Anyone that has experienced an iPhone run through AT&T (myself included) can relate to Crahan’s thoughts on cell phones…

CLOWN: I have to walk around and get calls dropped all day. I’ve broken my iPhone, and it would be easier to talk to people in Finland than it would be to talk on a cell phone. I’m getting back to where… I’m 41 years old and used to go to these “midnight madness” sales to pick up CD’s, and I’d just pray to God that the store would have enough that I’d be one of the lucky ones to get what I went there for.

ZAHN: Me too.

evil empireCLOWN: I think the last CD that I did that for was RAGE AGAINST THE MACHINE’s EVIL EMPIRE, but I didn’t make the midnight thing, so I had to get it the next morning. Luckily, they had it – but that was the last time that I really sought out music to buy like that. The mystery is a waiting game.

ZAHN: I lived in Iowa for four years. If Co-Op Tapes and Records rings a bell, I attended several midnight releases at those stores. The wait was part of the allure, and it would be nice if we could recapture that.

CLOWN: Everyone wants to Twitter and know what the hell you’re doing at all times. I could go on Twitter right now and tell people that “I’m taking a piss” and it would go right over everyone’s heads and they’d want to know what I’m doing two seconds later. It’s just not the world I come from. It’s not that I’m old, but a lot of these kids need to understand that the internet is not responsible. It’s going to start getting very responsible, as it starts to – how do I say it? – get divided. It’s going to break off into different areas and you’ll have to pay for full access. It’s going to be different levels of service, and you’re just not going to have the full access and freedom that you have now. The ‘net has been up long enough and has been studied to the point that people know how to make money off of it. The internet is going to change a lot in the next five years, and it won’t be what we know right now – which is an “instant gratification” world.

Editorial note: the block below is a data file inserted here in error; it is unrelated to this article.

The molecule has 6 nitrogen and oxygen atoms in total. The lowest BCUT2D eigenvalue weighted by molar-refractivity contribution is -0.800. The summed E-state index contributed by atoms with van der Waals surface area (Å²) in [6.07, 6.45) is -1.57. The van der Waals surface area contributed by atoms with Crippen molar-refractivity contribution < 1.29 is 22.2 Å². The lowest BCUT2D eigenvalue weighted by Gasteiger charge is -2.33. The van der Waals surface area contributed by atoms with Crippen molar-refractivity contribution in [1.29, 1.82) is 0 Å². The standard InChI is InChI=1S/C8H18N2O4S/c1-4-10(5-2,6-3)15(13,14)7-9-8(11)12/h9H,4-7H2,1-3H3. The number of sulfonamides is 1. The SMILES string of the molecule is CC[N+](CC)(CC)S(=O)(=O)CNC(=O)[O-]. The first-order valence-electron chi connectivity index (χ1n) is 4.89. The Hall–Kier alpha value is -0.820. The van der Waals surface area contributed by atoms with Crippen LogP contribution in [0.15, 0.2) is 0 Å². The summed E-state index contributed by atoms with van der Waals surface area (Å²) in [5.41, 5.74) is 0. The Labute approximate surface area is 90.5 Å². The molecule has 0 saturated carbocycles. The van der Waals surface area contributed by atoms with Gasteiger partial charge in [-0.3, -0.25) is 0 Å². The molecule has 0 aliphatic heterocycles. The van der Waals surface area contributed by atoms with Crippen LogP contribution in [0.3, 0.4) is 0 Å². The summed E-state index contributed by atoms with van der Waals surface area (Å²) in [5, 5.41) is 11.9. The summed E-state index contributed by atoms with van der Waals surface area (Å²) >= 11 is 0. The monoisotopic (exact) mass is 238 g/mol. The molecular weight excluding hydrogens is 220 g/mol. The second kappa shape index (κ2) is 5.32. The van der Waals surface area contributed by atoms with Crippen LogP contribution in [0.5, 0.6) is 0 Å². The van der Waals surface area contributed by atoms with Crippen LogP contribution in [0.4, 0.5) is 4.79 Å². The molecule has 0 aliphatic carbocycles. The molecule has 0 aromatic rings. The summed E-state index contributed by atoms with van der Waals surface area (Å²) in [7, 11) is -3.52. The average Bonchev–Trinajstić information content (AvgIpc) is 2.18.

You can go to iTunes and pick the songs that you want to buy. When I was a kid, you waited to go buy a band’s album, then you took it home and held it in your hands. You wondered “why” the album cover was the album cover. You wondered “why” this song was after that song, and why a song was chosen to be first or last. It all meant something. Now people just go on iTunes and say “this song sucks,” and “that song sucks,” and “oh, this one’s pretty cool so I’ll buy it.” That’s very discouraging as an artist.

I may love the song that everybody hates. What that does to my mind is… it starts fucking with it. I start to question “do I need to write more songs like this?” Sometimes it starts forcing change, but let me say – change is good.

As for that mystery you mentioned, you and I, and the rest of the world have time to wait. We can wait for information to be delivered as it’s needed. I’m trying to employ a system where you don’t need it all right now. You are going to get it though. My website started rolling out two days ago in little pieces…